The life of evangelical churches and their spiritual leaders has been portrayed in some recent films and series. Can they help us start conversations?
In the battle of language, this diffuse form of populism is defining what is “progressive” and what is not, and thus imposing its ideas on society.
In Europe, there is a form of populism that is not often labelled as such. It is often identified as belonging to the Left but, in fact supporters can easily be found in the Centre or Right of politics. It has to do with that characteristic of populism: the appropriation of “popular will”, of “what is right”, of “unquestionable orthodoxy”.
The basic premise of this new dogmatism is that the common public square is neutral, and consequently no code of values –and specifically Christian values– should be accepted as normative. Of course, this is impossible because no society –and especially no political system– is morally neutral. It cannot function without a well-defined code of shared values.
In fact, in many areas, a code of values is being imposed, but they are described as “universal values”. It is the case with, for example, gender ideology, which has its origins in the left, but is now enthusiastically supported by many right wing followers.
Gender ideology fulfils the criteria of populism in two aspects: it self-proclaims itself to be expressing the will of the people, and it traces a sharp boundary between “we, the orthodoxia” and “the others”, who are labelled as ultraconservative, homophobic, etc. This ideology assumes the exclusive right to define what is “normal”, what everybody should recognize and believe, often ignoring the most basic scientific evidence. When medical issues are concerned, scientific fact is left behind and is supplanted by ideology; it is ideology that defines what is truth and what is lie.
This is made in a soft, subtle process, not always easy to detect, although sometimes it is reinforced by threat and fear. When I ask my doctor colleagues why they remain silent before statements that defy science and common sense, they usually answer: “And who dares to oppose? Should we do so, the LGBTI lobby would crush us”. In Europe, attempts are being made to impose a new form of totalitarianism, in which a lobby decides what is true and what is false, what is permitted and what is forbidden, with the unavoidable consequences upon democratic rights of free thinking, freedom of speech and the right to dissent.
In the battle of language, this diffuse form of populism is defining what is “progressive” and what is not, and thus imposing its ideas on society. It is hard to find a rational reason for why abortion or a certain sexual orientation is progressive but nobody is supposed to ask this question. When I asked a right-wing friend why he supported a law that established anti-democratic privileges for the LGTBI community, he simply answered: “Because it has to do with the unavoidable progress of society”.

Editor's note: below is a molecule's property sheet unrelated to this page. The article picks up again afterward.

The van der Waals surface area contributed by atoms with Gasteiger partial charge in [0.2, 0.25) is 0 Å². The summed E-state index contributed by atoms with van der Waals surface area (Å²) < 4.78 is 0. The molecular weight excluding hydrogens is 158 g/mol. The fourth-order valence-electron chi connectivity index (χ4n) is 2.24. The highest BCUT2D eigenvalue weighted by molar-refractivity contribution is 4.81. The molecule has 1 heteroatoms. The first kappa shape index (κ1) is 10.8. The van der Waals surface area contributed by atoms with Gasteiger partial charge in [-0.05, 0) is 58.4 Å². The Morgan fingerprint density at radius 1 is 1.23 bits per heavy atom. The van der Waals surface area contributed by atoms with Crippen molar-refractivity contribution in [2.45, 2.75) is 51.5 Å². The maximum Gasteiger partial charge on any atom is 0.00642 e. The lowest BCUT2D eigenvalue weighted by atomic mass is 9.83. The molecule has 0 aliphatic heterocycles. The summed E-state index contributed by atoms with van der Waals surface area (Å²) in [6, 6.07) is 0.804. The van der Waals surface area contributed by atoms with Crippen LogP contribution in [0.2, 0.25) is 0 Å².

Confirming some of the characteristics mentioned before, this form of populism is appropriating for itself the right to define what all of us are expected to recognize as progressive, a right that should instead be in the hands of everybody. They are succeeding in doing so.
In Latin America; I personally know two cases of Evangelicals. One of them is a leader of Partido Encuentro Social (PES) in Mexico; its political programme is really progressive, clearly favouring poor people and advocating for a redistribution of wealth and the leading role of civil society. The party declared its support for López Obrador, a presidential candidate of another party, a left-wing one, and, in turn, PES obtained from Obrador the withdrawing of LGTBI agenda from his programme. Simply for this reason, all the media, from both left and right, labelled PES as “ultraconservative”, ignoring PES’ real political programme.
The other example is Fabricio Alvarado, the recent candidate to the Presidency of Costa Rica; his programme supports a regeneration of politics in his country, with an effective fight against corruption, but, as he insisted in rejecting the Inter-American Human Rights Commission (CIDH) resolution which tried to impose gender ideology on his country, he was disqualified as “ultraconservative”.
It is important to help society see that our common right to freely decide what is right and what is not is being taken away from us. This new form of totalitarian populism is establishing what is orthodox and what is not, what one may believe and what is forbidden to believe. As the Roman Catholic Church decreed in Trent five centuries ago, this populism now decrees, “Heresy has no rights”. Unfortunately, many of us are regarded as “heretics”.
X. Manuel Suárez is a medical doctor and politican in Galicia (Spain), and Vice-President of the Spanish Evangelical Alliance.
This is the fifth article of the Issachar Project papers produced by the EEA. Re-published with permission.
1. He finally became President of Mexico in June 2018.